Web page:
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Fabricating Exotic Metals? Prepare for a whole level of challenges

Fabricating Exotic Materials

When fabricating using exotic materials, there are several important considerations to factor into the design phase.

These materials can be challenging from a fabrication standpoint because they require non-standard tooling and processes. Some of these metals are just too brittle for some end uses, such as machining or grinding. They also have different thermal expansion properties compared to most common metals.

There is also a limited number of suppliers for Ti, Waspaloy, Inconel, and other commonly used exotic metals. It’s important to learn about the availability of raw materials and finished components made from these materials. This article will highlight some primary considerations when using exotic metals in manufacturing.

Exotic Metals Require Non-Standard Tooling

Most exotic metals have very different thermal properties than metals such as steels, titanium, or Inconel®, which impacts the type of tooling needed to machine these materials. For example, tools may need to be larger than standard materials.

Exotic metals also have different thermal expansion properties than common steels. Therefore, a standard machine tool may not work well for these. Some metals can have thermal gradients 50-100 times greater than steel.

Exotic metals generally need a higher spindle speed, higher horsepower, and more horsepower per tooth than steels, which is particularly true when machining hard materials.

Exotic Metals Have Different Thermal Properties Than Common Metals

Most exotic metals have very different thermal properties compared to common steels impacting the type of equipment used to machine, grind or form these materials.

For example, the tooling may need to be larger than standard materials. Exotic metals also have different thermal expansion properties than common steels; therefore, a standard machine tool may not work well for these. Some materials can have thermal gradients 50-100 times greater than steel.

Exotic metals generally need a higher spindle speed, higher horsepower, and more horsepower per tooth than steel, which is true when machining hard materials.

Exotic Metals Are Usually Very Brittle and May Fracture During Machining or Grinding

Most exotic metals are very brittle and fracture easily. Therefore, it’s important to use gentle machine techniques, such as reduced spindle speed, low horsepower, and smaller tooling. You should avoid any vibration and keep the spindle load to a minimum.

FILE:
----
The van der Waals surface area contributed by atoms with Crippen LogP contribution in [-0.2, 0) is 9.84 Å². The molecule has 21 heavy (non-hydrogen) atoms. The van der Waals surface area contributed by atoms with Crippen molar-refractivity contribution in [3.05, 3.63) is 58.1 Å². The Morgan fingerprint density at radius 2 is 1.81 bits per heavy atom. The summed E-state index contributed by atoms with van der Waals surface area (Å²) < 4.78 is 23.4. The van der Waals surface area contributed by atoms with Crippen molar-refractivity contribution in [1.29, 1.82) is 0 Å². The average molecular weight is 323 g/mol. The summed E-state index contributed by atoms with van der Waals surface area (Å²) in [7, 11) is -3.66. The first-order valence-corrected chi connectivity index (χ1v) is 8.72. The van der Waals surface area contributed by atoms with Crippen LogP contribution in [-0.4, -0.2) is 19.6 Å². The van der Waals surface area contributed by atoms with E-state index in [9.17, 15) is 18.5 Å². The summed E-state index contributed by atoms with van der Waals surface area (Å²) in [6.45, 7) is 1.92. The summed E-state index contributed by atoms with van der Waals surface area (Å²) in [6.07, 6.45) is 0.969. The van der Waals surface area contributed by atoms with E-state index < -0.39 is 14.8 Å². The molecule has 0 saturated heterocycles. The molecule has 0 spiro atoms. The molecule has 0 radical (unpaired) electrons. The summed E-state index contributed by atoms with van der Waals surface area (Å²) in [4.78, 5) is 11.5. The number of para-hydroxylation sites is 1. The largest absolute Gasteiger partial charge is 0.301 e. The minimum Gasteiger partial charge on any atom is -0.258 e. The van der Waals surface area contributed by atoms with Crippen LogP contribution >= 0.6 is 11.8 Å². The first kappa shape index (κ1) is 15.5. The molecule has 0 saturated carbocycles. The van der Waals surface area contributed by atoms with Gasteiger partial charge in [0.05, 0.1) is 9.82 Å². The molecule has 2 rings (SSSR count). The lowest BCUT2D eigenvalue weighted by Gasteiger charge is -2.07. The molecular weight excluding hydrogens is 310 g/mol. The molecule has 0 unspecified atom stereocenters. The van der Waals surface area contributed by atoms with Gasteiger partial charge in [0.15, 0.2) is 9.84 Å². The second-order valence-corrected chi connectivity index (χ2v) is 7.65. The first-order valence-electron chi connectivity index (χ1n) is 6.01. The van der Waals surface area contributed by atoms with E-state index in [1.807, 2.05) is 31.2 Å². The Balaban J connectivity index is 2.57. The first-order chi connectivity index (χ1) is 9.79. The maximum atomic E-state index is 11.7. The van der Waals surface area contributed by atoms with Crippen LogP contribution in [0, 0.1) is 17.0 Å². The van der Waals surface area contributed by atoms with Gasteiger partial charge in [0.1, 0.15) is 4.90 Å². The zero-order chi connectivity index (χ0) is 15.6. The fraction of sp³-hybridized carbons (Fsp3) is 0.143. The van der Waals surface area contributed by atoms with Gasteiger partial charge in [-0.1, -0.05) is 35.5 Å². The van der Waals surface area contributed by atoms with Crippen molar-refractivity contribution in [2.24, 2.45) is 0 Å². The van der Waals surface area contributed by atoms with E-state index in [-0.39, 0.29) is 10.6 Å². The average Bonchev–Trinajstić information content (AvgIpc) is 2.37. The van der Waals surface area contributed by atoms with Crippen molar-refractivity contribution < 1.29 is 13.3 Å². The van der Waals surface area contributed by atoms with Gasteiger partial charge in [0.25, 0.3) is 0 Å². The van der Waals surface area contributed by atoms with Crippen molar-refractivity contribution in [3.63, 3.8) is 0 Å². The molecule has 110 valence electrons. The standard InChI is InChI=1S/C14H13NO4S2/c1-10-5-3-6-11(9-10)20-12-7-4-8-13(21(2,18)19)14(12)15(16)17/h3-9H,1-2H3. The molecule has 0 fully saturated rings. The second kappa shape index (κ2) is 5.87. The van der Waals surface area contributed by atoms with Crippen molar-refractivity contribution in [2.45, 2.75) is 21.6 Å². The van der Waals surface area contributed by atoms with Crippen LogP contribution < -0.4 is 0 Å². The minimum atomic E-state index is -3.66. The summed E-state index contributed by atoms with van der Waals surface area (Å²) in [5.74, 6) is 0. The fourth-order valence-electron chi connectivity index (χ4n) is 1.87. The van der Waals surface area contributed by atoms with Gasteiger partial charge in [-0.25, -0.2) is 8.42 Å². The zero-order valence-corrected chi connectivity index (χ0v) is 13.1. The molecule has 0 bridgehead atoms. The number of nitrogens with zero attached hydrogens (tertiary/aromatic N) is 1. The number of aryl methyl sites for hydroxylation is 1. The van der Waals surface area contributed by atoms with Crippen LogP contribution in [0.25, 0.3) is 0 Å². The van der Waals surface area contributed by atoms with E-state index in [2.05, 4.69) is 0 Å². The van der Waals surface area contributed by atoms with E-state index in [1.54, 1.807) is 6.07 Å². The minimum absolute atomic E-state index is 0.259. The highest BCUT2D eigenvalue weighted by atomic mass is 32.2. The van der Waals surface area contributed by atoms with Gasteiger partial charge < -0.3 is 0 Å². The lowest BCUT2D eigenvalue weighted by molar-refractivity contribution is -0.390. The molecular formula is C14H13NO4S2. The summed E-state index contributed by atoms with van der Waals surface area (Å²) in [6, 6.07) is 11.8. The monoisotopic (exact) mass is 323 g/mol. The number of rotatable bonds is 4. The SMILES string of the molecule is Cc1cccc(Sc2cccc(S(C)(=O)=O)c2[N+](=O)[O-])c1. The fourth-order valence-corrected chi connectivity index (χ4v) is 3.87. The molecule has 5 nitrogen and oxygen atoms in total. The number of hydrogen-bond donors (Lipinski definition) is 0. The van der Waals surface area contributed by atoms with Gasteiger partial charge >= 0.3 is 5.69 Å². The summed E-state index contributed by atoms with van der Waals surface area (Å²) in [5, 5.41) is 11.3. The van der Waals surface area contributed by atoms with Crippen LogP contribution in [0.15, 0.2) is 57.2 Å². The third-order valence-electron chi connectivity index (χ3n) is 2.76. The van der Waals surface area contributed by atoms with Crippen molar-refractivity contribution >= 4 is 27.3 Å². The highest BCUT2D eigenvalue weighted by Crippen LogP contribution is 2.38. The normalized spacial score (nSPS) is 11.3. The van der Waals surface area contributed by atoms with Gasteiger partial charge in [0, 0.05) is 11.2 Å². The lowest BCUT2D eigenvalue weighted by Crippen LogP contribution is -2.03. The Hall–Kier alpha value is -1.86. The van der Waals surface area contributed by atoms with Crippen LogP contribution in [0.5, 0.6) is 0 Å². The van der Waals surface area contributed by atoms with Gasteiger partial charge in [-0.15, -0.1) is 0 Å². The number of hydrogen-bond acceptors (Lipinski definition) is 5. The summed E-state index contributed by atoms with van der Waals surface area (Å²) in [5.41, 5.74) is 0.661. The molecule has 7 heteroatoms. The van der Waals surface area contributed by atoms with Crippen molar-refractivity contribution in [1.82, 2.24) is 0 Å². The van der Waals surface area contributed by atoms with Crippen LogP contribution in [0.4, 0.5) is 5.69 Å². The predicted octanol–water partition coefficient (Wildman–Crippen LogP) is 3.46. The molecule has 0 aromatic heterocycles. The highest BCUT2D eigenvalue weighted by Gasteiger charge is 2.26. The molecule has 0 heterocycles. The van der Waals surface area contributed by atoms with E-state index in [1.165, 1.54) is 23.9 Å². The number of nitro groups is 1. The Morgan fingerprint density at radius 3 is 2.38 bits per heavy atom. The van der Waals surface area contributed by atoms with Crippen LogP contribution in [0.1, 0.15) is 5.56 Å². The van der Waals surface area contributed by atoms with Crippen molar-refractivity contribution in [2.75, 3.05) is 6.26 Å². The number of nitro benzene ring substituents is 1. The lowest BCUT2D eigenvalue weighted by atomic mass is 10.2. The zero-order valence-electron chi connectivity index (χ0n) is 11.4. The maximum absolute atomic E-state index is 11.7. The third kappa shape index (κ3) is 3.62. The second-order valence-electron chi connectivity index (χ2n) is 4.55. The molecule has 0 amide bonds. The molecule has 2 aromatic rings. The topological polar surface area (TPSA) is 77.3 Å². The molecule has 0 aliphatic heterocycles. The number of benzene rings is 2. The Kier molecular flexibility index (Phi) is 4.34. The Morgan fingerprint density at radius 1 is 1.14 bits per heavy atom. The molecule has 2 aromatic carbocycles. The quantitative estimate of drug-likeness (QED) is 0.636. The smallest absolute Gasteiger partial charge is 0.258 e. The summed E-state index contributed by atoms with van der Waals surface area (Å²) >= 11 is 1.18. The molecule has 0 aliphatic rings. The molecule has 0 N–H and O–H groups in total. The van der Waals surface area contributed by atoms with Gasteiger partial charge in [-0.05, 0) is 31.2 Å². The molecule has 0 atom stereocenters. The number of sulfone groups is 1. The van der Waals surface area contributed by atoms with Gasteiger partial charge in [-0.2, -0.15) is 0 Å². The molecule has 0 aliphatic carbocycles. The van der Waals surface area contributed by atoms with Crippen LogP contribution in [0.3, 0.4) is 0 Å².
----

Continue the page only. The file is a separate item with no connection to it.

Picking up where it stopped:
Exotic metals also chip and shatter, making it difficult to machine intricate shapes, which is challenging when forming these materials by pressing. In some instances, it may be necessary to pre-process the material by rolling it, forging it, or extruding it.

Exotic metals may also experience thermal cracking, particularly in thin sections, where it’s more prevalent when the material is in its hardened condition.

Inconel Has A Tendency To Flaw during Fabrication

Astra rocket engine comprised of Inconel. Source: https://bit.ly/3RDXhujInconel is very difficult to fabricate because of the tendency to “critical” or crack during fabrication, meaning it develops a crack without a specific load being applied. It’s important to follow recommended fabrication practices, such as using shear-to-break-off fixtures, tool temperature limits, and slow speeds.

Inconel also tends to work-harden, meaning the hardness increases as the material deforms, causing the part to fracture if formed too thin or if they leave the edges too sharp.

Machining Inconel isn't an easy task:

Machining

Inconel is a difficult metal to shape and to machine using traditional cold forming techniques due to rapid work hardening. After the first machining pass, work hardening tends to plastically deform either the workpiece or the tool on subsequent passes. For this reason, age-hardened Inconels such as 718 are typically machined using an aggressive but slow cut with a hard tool, minimizing the number of passes required. Alternatively, most of the machining can be performed with the workpiece in a "solutionized" form, with only the final steps being performed after age hardening. However, some claim that Inconel can be machined extremely quickly with very fast spindle speeds using a multi-fluted ceramic tool with a small depth of cut at high feed rates as this causes localized heating and softening in front of the flute.

External threads are machined using a lathe to "single-point" the threads or by rolling the threads in the solution-treated condition (for hardenable alloys) using a screw machine. Inconel 718 can also be roll-threaded after full aging by using induction heat to 700 °C (1,290 °F) without increasing the grain size. Holes with internal threads are made by thread milling. Internal threads can also be formed using a sinker electrical discharge machining (EDM).